If the Beatles and the Rolling Stones spawned their own dueling fanbases, connoisseurs of late 1980s and early ’90s action flicks often have their own disagreements about the merits and appeal of Steven Seagal and Jean-Claude Van Damme. While the former generally smashed heads and cracked skulls with the disposition of a sullen ox, the latter had a more compact frame, and a kind of balletic karate skill set to match a slightly more engaging personality. Known as “The Muscles From Brussels,” the Belgian-born Van Damme would put his stamp on the action genre with a string of increasingly profitable hits like Death Warrant, Double Impact, Universal Soldier and Timecop, the latter two of which were $100 worldwide smashes. Changing tastes and struggles with drug addiction would combine to derail the genre actor, but Van Damme turned heads with 2008?s JCVD, in which he played a sad-sack version of himself, and he’s been acting again (and even directing) with regularity. In his new movie, Assassination Games, Van Damme portrays a contract killer who reluctantly teams up with a man (Scott Adkins) driven by vengeance after his most recent hit goes sideways. We had a chance to recently submit some questions by email to Van Damme, about Assassination Games, the arc of his career, the upcoming sequel to The Expendables and more. The intriguing answers, inclusive of Facebook and dogs, are appended below:
ShockYa: Seemingly not many action films would allow for the sort of overt emotionalism that marks the final act of Assassination Games, when we see a tear pass across your character’s face (and another charged scene with Scott Adkins’ character). Do you think that necessarily reflects a change in the tone/tenor of action movies now versus the 1980s and ’90s, or is that perhaps just a coincidence, and reading too much into things?
Jean-Claude Van Damme: Your question is interesting since I think it really asks if the genre is changing. In action-dramas this type of character performance has been relatively common, but in straight action movies character development and overt emotion have often been lacking. There is certainly some degree of change occurring, and I think it is an improvement. The idea of showing a human side to a character as opposed to one-dimensional “slam-bam” is overdue. The director of Assassination Games is a very good director, with a broad background. This gave me a chance to stretch my acting chops a little bit, and I really enjoyed it. I look forward to seeing more of this type of [character development] intercut in action films.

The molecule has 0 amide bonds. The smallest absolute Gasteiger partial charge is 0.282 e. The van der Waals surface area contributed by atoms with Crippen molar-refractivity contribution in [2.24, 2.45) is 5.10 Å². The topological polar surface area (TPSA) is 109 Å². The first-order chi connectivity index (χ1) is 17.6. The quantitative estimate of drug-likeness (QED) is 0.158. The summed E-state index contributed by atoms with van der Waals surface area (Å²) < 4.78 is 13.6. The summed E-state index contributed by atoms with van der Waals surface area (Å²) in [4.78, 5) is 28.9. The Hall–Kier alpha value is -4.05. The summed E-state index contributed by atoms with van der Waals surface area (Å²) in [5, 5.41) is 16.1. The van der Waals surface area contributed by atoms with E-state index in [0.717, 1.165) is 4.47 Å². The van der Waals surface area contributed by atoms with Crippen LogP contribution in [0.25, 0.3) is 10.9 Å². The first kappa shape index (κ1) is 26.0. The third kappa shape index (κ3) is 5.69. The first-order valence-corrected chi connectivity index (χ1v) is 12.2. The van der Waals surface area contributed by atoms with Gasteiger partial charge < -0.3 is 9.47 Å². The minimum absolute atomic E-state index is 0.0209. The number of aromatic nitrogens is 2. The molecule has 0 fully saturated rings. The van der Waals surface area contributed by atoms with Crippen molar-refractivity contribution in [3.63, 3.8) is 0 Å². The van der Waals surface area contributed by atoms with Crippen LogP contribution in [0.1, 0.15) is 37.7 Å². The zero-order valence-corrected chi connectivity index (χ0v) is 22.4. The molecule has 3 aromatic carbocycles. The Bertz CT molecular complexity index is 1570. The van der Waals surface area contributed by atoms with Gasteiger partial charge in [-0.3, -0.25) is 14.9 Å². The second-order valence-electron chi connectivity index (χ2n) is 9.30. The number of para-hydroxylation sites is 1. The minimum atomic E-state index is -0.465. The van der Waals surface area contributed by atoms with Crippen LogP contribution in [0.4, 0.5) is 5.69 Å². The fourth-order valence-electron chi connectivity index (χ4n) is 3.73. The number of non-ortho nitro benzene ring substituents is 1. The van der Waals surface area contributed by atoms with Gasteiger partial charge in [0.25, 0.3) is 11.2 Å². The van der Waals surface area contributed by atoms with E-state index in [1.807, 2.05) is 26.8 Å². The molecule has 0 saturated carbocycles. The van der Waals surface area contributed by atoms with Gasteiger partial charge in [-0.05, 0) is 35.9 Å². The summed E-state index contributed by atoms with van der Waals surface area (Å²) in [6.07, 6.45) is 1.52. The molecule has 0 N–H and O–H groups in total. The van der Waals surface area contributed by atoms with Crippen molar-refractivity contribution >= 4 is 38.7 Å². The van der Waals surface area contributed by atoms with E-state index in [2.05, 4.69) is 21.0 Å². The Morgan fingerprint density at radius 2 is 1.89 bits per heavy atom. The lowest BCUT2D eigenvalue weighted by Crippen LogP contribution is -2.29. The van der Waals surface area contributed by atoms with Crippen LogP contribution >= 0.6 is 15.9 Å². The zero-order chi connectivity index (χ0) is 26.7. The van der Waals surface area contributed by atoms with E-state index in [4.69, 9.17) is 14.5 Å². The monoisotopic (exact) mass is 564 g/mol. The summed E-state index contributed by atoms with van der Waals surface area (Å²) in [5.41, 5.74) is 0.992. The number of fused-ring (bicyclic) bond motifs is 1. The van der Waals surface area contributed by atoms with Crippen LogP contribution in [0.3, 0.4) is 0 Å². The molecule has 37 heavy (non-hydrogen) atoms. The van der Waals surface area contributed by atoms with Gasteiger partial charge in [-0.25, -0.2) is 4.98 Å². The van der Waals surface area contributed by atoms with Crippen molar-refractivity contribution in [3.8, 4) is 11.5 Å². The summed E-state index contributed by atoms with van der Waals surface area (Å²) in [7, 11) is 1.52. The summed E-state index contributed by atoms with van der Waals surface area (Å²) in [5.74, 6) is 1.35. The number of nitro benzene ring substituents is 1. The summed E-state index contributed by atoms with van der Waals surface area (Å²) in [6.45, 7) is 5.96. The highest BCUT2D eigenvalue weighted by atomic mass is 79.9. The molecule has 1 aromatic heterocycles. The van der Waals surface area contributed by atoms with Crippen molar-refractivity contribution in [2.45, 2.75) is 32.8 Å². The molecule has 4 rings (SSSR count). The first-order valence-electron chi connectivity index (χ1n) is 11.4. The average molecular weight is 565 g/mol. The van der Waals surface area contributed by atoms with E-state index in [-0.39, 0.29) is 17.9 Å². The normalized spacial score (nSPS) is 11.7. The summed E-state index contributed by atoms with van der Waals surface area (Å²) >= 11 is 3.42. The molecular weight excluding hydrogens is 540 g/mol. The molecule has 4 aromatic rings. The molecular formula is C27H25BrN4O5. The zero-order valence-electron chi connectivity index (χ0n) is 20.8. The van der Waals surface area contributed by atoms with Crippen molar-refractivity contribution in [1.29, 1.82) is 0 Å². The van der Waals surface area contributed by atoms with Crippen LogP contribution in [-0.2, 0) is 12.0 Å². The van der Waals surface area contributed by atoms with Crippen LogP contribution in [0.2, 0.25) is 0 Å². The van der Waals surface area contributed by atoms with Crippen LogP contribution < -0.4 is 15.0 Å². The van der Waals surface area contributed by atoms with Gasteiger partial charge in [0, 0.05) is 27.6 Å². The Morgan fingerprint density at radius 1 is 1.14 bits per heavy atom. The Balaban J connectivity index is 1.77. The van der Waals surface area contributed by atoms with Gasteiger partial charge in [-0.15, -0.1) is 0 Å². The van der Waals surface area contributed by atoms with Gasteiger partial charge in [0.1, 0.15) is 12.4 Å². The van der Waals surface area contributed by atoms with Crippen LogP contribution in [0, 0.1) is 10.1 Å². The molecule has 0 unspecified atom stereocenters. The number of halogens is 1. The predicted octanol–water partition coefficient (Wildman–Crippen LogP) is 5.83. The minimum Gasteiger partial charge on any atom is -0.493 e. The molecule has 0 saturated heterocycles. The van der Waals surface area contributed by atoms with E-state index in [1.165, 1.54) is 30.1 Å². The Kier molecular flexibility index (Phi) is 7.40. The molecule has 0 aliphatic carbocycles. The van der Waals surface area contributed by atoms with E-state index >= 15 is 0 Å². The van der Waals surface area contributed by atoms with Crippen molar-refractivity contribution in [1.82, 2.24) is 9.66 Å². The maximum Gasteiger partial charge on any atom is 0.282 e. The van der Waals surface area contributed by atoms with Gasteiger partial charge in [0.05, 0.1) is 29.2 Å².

ShockYa: Assassins make somewhat popular movie characters, because of course they’re dark and interesting, and people can vicariously live out that sort of intrigue or violence, whereas in real life it would likely be quite nasty and isolating. When you’re doing a film like this, do you necessarily work out a backstory for your character, or does it not really matter as much as what unfolds on screen, between [the characters]?
JCVD: Well, I have never actually been an assassin, although I suppose a couple waiters in restaurants over the years might disagree. A backstory in that sense is only as good as my own imagination. A sense of the character is driven by both the story, the director and the actor’s own sense of the character. I had in my mind a sense of who I felt Vincent Brazil was, and I often considered how Vincent might see things while I was off the set. Movies, as we know, are often stylized, so in that sense you have the latitude to do something cool — which, as you observed, is probably not the case with a gainfully employed assassin.
ShockYa: What level of involvement do you have in plotting/choreographing the action scenes in a movie like Assassination Games, and how (if at all) has that changed over the course of your career? Did you used to be more/less involved?
JCVD: I am a bit crazy when it comes to action scenes, and I always have been. I studied from age 12 under Claude Goetz, who is a perfectionist, and that in turn caused me to be a perfectionist. I am very fussy about movements, position, and the realism of action moves. I am always involved in planning the action scenes, and sometimes to the chagrin or I hope appreciation of a director, I am equally involved during editing, to ensure that an action scene looks the way I think it should. Over the years, I have gained more experience, and I hope that translates into what I am able to contribute to a film.
ShockYa: What was the production of Assassination Games like (the number of shooting days, etcetera), and how important if at all is rehearsal to you?
JCVD: We shot for around a month on location. We certainly rehearsed. For me rehearsal is important because it helps you to focus and visualize a scene better than simply reading from a script. As you go in character you see things differently than you do when you only read a script. Things begin to come alive. When you rehearse a fight scene, things sort of pop out at you. Only then can you really finalize what you want to see out of that scene.